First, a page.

Can radiomics delineate tumour histology for adrenal tumours in dogs?

Feasibility study of computed tomography texture analysis for evaluation of canine primary adrenal gland tumors

Sibylle Maria Kneissl, Silvia Burti, Kyungsoo Lee, Jinhyong Goh, Jaeyoung Jang, Jeongyeon Hwang, Jungmin Kwak, Jaehwan Kim, Kidong Eom


Canine primary adrenal gland tumors are rare but can be classified by origin, behavior, and functionality. Adenoma and adenocarcinoma are common, followed by pheochromocytoma. CT plays a crucial role in preoperative tumor diagnosis, but has limitations in distinguishing tumor types. Texture analysis is a promising quantitative method for evaluating tumor heterogeneity. It has been used in human medicine but not extensively in veterinary medicine, particularly in the differentiation of primary adrenal gland masses. This study aimed to characterize the texture features of canine primary adrenal gland tumors using CT and assess its diagnostic performance using the ROC curve. The classification of tumors by origin and functionality, as well as the potential of CT texture analysis as a method for differentiating malignant from benign adrenal gland tumors, were investigated. The study underscores the need for further investigation of CT texture analysis in canine adrenal gland tumors.

CT image acquisition

The CT images for the study were acquired from various multi-detector CT scanners using standardized abdominal imaging protocols. The specific scanner models, slice thickness, tube voltage (kVP), and mAs are detailed in the Supplementary Table. Postcontrast images were obtained either using the bolus tracking technique or at specific time intervals after the injection of the contrast medium, including arterial phase (∼20 s), portal phase (∼40 s), and delayed phase (70 s to 2 min post-injection). Due to the retrospective nature of the study, detailed protocols such as the manufacturer of the contrast medium, dosage, injection rate, and specific scanner parameters were not available for analysis.


The study involved retrospective review of CT images of canine adrenal gland tumors by a single investigator using Digital Imaging and Communications in Medicine (DICOM) viewing software. The evaluation, supervised by a professor, was blinded to the histopathological diagnosis. Measurements included maximal diameter on short and long axes, and mean, maximum, and minimum attenuation values in Hounsfield units (HU). Circular or ovoid regions of interest (ROIs) were drawn on the transverse plane, excluding calcification and macroscopic fat. ROIs were placed consistently on pre-contrast and post-contrast images, and the difference in mean attenuation value on pre-contrast images was calculated on each post-contrast image. This conventional CT analysis aimed to characterize the tumors. The methodology employed in this study involved meticulous and comprehensive quantitative assessment of CT images, providing important insights into the characterization of canine adrenal gland tumors.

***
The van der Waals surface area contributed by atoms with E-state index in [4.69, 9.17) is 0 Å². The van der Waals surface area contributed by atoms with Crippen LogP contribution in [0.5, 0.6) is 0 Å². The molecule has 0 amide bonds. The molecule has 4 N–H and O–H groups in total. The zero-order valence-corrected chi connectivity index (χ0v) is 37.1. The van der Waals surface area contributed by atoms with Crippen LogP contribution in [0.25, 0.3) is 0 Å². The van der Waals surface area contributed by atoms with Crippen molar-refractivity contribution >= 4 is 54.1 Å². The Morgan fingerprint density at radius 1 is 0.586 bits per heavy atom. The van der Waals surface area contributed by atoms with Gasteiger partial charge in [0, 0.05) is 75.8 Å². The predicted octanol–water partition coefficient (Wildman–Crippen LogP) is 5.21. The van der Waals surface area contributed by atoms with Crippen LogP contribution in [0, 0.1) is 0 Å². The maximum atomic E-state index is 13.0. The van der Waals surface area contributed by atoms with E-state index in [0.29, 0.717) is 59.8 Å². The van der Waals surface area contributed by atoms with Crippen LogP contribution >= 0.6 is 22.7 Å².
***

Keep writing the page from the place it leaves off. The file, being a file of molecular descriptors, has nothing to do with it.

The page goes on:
Qualitative features

The qualitative features evaluated in the study included location (right or left), shape (round, oval, lobulated), mass contour (smooth, irregular), contrast enhancement type (homogeneous, heterogeneous), pattern (stable, progressive, washout), degree of enhancement (none, minimal, mild, moderate, intense), rim enhancement, intratumoral calcification, and adhesion or invasion of adjacent vessels. The enhancement pattern was categorized as stable (minimal enhancement), progressive (gradual increase), or washout (peak followed by reduction). Degree of enhancement was assessed using mean HU differences. A 7-point CT grading system was used to evaluate vessel adhesion or invasion, with higher grades indicating a stronger possibility of invasion. These qualitative features were instrumental in characterizing canine adrenal gland tumors and assessing their potential malignancy, aiding in the differentiation between benign and malignant tumors based on their CT features.

Lesion segmentation and texture analysis

The study performed texture analysis on canine adrenal lesions using pre-contrast and delayed-phase CT images with 3D Slicer software. Eighteen out of 25 dogs were included due to variations in CT scanners and protocols that couldn't be harmonized using ComBat method. The method proved effective in removing batch effects while preserving texture characteristics. Semi-automatic segmentation and feature extraction were conducted on the adrenal lesions, extracting 18 first-order and 75 second-order statistics using various matrices. The process was repeated by a single investigator, blinded to histopathologic results, and supervised by a radiologist. Additionally, the ComBat harmonization method was applied to the extracted texture features. This technique addresses the interscanner variability in radiomic features and shows promise for harmonizing data in multicenter radiomic studies. However, it's essential to consider the consistency of image acquisition and reconstruction for reproducibility of radiomic features.

Statistical analysis

In the statistical analysis of the study, qualitative and quantitative CT features were evaluated using various tests. Qualitative features were assessed using the Fisher exact test, while quantitative features underwent normality testing and one-way analysis of variance to compare differences between tumor types. The intraobserver intraclass correlation coefficients for radiomic features were >0.90, indicating good consistency in feature extraction. Radiomic features were compared between tumor types using the Kruskal-Wallis H test. The diagnostic performance of differentiating tumor types was evaluated using the area under the ROC curve (AUC), with values classified as fail, poor, fair, good, or excellent. The maximum Youden index was used to determine the cut-off value for features with the highest AUC. Diagnostic parameters such as sensitivity, specificity, PPV, and NPV were obtained using the cut-off value. MedCalc and SPSS software were used for statistical analyses, with a significance level of p<0.05. Overall, the histopathological diagnosis served as the gold standard for reference in the study's statistical analyses.